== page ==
Most South Australians, says author and curator Dr Jared Thomas, have a better understanding of First Nations food culture than they realise.
“Most people aren’t aware that, for most of their lives, they’ve been eating Aboriginal foods,” says Thomas, a Nukunu and Ngadjuri man from the Southern Flinders Ranges, and the William and Margaret Geary curator of Aboriginal and Torres Strait Islander art and material culture at the SA Museum. “Part of my people’s diet is snapper, whiting, garfish, flathead, prawns, blue swimmer crabs – all gorgeous, highly nutritional foods that Australians already highly value.”
Ideas like this beat at the heart of Ngarku’adlu, a family-friendly picnic being held at the University of Adelaide as part of this year’s Adelaide Festival. Meaning “let’s eat” in the Kaurna language, Ngarku’adlu celebrates the richness of First Nations food culture while looking at its past to help shape its future. As part of the picnic, guests will be able to view food-related artefacts from the museum’s vast collection. The items on display will include grinding stones, dishes, specialised cutting tools and other items that, according to Thomas, represent the “kitchen gallery of Aboriginal Australia” and challenge the narrative surrounding some Aboriginal items.
“In your kitchen drawer, you might have a mixer, grinder, butter knives, knives for steak, a potato peeler – all kinds of things,” says Thomas, who will be conducting tours as part of the picnics. “We want to show the diversity and function of the tools used by Aboriginal Australia. People often jump to the conclusion that certain artefacts are weapons, but they’re actually part of Aboriginal food culture and used to help you put food in your mouth.”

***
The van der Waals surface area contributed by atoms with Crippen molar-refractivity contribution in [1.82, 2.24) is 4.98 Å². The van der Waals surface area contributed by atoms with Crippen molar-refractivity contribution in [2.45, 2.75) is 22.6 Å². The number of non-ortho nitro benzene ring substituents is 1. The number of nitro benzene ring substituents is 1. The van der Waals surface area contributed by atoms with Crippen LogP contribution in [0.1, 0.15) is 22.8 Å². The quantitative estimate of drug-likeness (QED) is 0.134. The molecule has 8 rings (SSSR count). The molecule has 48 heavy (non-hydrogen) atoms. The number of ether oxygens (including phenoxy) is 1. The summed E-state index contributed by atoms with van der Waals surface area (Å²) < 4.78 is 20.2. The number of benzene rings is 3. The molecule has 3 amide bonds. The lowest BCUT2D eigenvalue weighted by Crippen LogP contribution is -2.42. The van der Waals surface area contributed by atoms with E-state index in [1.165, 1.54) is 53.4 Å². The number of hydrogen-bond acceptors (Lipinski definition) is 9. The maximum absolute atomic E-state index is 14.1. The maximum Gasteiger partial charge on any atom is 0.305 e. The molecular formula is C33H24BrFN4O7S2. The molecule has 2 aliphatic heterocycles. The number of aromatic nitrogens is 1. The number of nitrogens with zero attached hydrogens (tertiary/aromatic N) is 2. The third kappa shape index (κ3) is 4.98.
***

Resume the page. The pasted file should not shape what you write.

On the subject of putting food in one’s mouth, some of the country’s key Indigenous chefs will be joining forces and sharing knowledge to feed picnic goers. (Each guest will receive a picnic box filled with Indigenous foods as part of their general admission ticket). These collaborators will include chef Clayton Donovan, a Gumbaynggirr and Bundjalung man that grew up on the mid-north coast of New South Wales and the first Indigenous chef to run a Good Food-hatted restaurant, Jaaning Tree. And Clare Valley-based Warndu, an Indigenous-owned food business that produces goods using native ingredients. Paul Iskov, the chef behind West Australian-based native food pop-up Fervor, will cross the border to be part of Ngarku’Adlu. Damien Coulthard, an Adnyamathanha and Dieri man and co-founder of Warndu, says the event is a way for the wider (South) Australian community to rethink its connection with First Nations culture.
“This is an extraordinary way for South Australia to celebrate and acknowledge the longest living culture in the world through the Aboriginal lens of place, taste and story,” says Coulthard. “It’s an opportunity for all Aboriginal identities involved to share their unique experiences and to connect with other sisters and brothers, along with Aboriginal and non-Aboriginal businesses, who are respectfully contributing to the industry.”
The event will also engage the services of Indigenous-owned businesses, not just in terms of food supply, but also ancillary services and products including design and cleaning products.
In addition to the picnic, there is also a (now sold-out) fine dining Ngarku’adlu event at the SA Museum that showcases First Nations food culture in a tasting menu format with matched drinks. The event will include tours of the museum’s collection of First Nations art and artefacts, and a four-course dinner cooked by Donovan, Coulthard, Iskov and Warndu co-founder Rebecca Sullivan paired with local wine and gin.
Both dining events will involve stories and knowledge shared by cultural leaders, and guests will learn about traditional Aboriginal cooking techniques; places where bush food is sourced, picked, foraged, hunted and cooked; and how these foods can form a bigger part of everyone’s household pantry.
Ngarku’adlu will be held on the Barr Smith Lawns at the University of Adelaide on Saturday March 13 and Sunday March 14. There will be two sessions (11am and 4pm) daily and alcohol is not permitted. Tickets are $49 ($29 for concession card-holders and children three to 12. Children under three are free) and available online.